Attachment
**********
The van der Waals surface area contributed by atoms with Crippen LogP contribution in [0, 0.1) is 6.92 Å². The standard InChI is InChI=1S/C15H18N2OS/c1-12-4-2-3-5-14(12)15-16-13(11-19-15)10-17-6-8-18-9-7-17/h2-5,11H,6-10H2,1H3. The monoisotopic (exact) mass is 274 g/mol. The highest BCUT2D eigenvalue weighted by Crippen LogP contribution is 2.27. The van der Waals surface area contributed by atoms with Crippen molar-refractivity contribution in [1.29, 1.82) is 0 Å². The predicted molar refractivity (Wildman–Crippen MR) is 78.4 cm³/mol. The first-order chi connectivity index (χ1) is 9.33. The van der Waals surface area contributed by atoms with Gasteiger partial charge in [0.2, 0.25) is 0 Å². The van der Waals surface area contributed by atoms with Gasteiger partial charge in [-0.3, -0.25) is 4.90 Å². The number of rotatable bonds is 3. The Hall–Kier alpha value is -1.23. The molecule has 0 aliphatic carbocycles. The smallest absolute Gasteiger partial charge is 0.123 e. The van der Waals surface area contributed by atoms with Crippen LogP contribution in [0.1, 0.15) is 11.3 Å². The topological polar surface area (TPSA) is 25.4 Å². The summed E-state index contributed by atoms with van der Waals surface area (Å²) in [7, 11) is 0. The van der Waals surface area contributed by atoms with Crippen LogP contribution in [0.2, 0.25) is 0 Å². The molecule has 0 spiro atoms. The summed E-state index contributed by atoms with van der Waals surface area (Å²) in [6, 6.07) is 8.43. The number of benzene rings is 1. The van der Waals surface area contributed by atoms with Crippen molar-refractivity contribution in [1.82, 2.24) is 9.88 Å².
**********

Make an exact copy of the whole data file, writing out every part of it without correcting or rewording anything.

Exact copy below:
The van der Waals surface area contributed by atoms with Crippen LogP contribution in [0, 0.1) is 6.92 Å². The standard InChI is InChI=1S/C15H18N2OS/c1-12-4-2-3-5-14(12)15-16-13(11-19-15)10-17-6-8-18-9-7-17/h2-5,11H,6-10H2,1H3. The monoisotopic (exact) mass is 274 g/mol. The highest BCUT2D eigenvalue weighted by Crippen LogP contribution is 2.27. The van der Waals surface area contributed by atoms with Crippen molar-refractivity contribution in [1.29, 1.82) is 0 Å². The predicted molar refractivity (Wildman–Crippen MR) is 78.4 cm³/mol. The first-order chi connectivity index (χ1) is 9.33. The van der Waals surface area contributed by atoms with Gasteiger partial charge in [0.2, 0.25) is 0 Å². The van der Waals surface area contributed by atoms with Gasteiger partial charge in [-0.3, -0.25) is 4.90 Å². The number of rotatable bonds is 3. The Hall–Kier alpha value is -1.23. The molecule has 0 aliphatic carbocycles. The smallest absolute Gasteiger partial charge is 0.123 e. The van der Waals surface area contributed by atoms with Crippen LogP contribution in [0.1, 0.15) is 11.3 Å². The topological polar surface area (TPSA) is 25.4 Å². The summed E-state index contributed by atoms with van der Waals surface area (Å²) in [7, 11) is 0. The van der Waals surface area contributed by atoms with Crippen LogP contribution in [0.2, 0.25) is 0 Å². The molecule has 0 spiro atoms. The summed E-state index contributed by atoms with van der Waals surface area (Å²) in [6, 6.07) is 8.43. The number of benzene rings is 1. The van der Waals surface area contributed by atoms with Crippen molar-refractivity contribution in [1.82, 2.24) is 9.88 Å².